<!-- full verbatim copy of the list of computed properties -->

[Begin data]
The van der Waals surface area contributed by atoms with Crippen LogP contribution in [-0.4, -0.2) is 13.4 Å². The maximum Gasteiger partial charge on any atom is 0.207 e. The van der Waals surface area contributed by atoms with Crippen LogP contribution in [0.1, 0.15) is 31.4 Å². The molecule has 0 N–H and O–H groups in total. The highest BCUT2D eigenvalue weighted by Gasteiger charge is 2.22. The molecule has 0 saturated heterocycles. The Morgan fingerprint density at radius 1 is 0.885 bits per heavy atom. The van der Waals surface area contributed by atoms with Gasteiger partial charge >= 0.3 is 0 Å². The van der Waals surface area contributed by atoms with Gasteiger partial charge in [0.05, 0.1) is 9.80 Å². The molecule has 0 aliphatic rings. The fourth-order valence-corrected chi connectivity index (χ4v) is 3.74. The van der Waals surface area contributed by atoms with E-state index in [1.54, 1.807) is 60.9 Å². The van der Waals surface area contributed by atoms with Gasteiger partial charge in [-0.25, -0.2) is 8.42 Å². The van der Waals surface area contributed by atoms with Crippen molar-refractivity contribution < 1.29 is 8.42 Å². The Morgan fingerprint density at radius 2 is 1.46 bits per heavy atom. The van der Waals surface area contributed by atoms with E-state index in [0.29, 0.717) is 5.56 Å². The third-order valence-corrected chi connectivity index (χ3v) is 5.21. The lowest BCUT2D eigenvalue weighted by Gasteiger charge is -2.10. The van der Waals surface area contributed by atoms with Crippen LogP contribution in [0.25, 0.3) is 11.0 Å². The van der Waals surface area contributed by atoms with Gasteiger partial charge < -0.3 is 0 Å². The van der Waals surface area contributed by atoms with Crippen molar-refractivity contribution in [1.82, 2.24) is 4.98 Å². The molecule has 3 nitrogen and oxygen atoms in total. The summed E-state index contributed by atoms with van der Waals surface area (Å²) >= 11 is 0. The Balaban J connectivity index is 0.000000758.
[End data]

The van der Waals surface area contributed by atoms with Crippen LogP contribution in [-0.4, -0.2) is 13.4 Å². The maximum Gasteiger partial charge on any atom is 0.207 e. The van der Waals surface area contributed by atoms with Crippen LogP contribution in [0.1, 0.15) is 31.4 Å². The molecule has 0 N–H and O–H groups in total. The highest BCUT2D eigenvalue weighted by Gasteiger charge is 2.22. The molecule has 0 saturated heterocycles. The Morgan fingerprint density at radius 1 is 0.885 bits per heavy atom. The van der Waals surface area contributed by atoms with Gasteiger partial charge >= 0.3 is 0 Å². The van der Waals surface area contributed by atoms with Gasteiger partial charge in [0.05, 0.1) is 9.80 Å². The molecule has 0 aliphatic rings. The fourth-order valence-corrected chi connectivity index (χ4v) is 3.74. The van der Waals surface area contributed by atoms with E-state index in [1.54, 1.807) is 60.9 Å². The van der Waals surface area contributed by atoms with Gasteiger partial charge in [-0.25, -0.2) is 8.42 Å². The van der Waals surface area contributed by atoms with Crippen molar-refractivity contribution < 1.29 is 8.42 Å². The Morgan fingerprint density at radius 2 is 1.46 bits per heavy atom. The van der Waals surface area contributed by atoms with E-state index in [0.29, 0.717) is 5.56 Å². The third-order valence-corrected chi connectivity index (χ3v) is 5.21. The lowest BCUT2D eigenvalue weighted by Gasteiger charge is -2.10. The van der Waals surface area contributed by atoms with Crippen LogP contribution in [0.25, 0.3) is 11.0 Å². The van der Waals surface area contributed by atoms with Gasteiger partial charge < -0.3 is 0 Å². The van der Waals surface area contributed by atoms with Crippen molar-refractivity contribution in [1.82, 2.24) is 4.98 Å². The molecule has 3 nitrogen and oxygen atoms in total. The summed E-state index contributed by atoms with van der Waals surface area (Å²) >= 11 is 0. The Balaban J connectivity index is 0.000000758.